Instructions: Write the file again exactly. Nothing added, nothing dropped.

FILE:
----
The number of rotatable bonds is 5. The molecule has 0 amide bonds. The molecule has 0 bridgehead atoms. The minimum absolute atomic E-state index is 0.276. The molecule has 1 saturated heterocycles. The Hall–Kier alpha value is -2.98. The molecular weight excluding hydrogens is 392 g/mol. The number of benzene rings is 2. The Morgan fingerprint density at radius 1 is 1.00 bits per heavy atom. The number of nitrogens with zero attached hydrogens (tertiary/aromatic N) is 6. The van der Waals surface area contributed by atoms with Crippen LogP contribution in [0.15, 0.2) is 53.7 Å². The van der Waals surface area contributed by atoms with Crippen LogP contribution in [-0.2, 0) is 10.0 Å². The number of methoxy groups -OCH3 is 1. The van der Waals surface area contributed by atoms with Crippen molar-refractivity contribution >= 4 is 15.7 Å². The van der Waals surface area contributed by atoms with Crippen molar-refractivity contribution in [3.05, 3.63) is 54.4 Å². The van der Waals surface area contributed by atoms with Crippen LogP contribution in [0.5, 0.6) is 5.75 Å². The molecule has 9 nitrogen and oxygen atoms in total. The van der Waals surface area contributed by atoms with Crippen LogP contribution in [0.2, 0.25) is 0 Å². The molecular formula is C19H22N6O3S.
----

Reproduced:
The number of rotatable bonds is 5. The molecule has 0 amide bonds. The molecule has 0 bridgehead atoms. The minimum absolute atomic E-state index is 0.276. The molecule has 1 saturated heterocycles. The Hall–Kier alpha value is -2.98. The molecular weight excluding hydrogens is 392 g/mol. The number of benzene rings is 2. The Morgan fingerprint density at radius 1 is 1.00 bits per heavy atom. The number of nitrogens with zero attached hydrogens (tertiary/aromatic N) is 6. The van der Waals surface area contributed by atoms with Crippen LogP contribution in [0.15, 0.2) is 53.7 Å². The van der Waals surface area contributed by atoms with Crippen LogP contribution in [-0.2, 0) is 10.0 Å². The number of methoxy groups -OCH3 is 1. The van der Waals surface area contributed by atoms with Crippen molar-refractivity contribution >= 4 is 15.7 Å². The van der Waals surface area contributed by atoms with Crippen molar-refractivity contribution in [3.05, 3.63) is 54.4 Å². The van der Waals surface area contributed by atoms with Crippen LogP contribution in [0.5, 0.6) is 5.75 Å². The molecule has 9 nitrogen and oxygen atoms in total. The van der Waals surface area contributed by atoms with Crippen LogP contribution in [0.2, 0.25) is 0 Å². The molecular formula is C19H22N6O3S.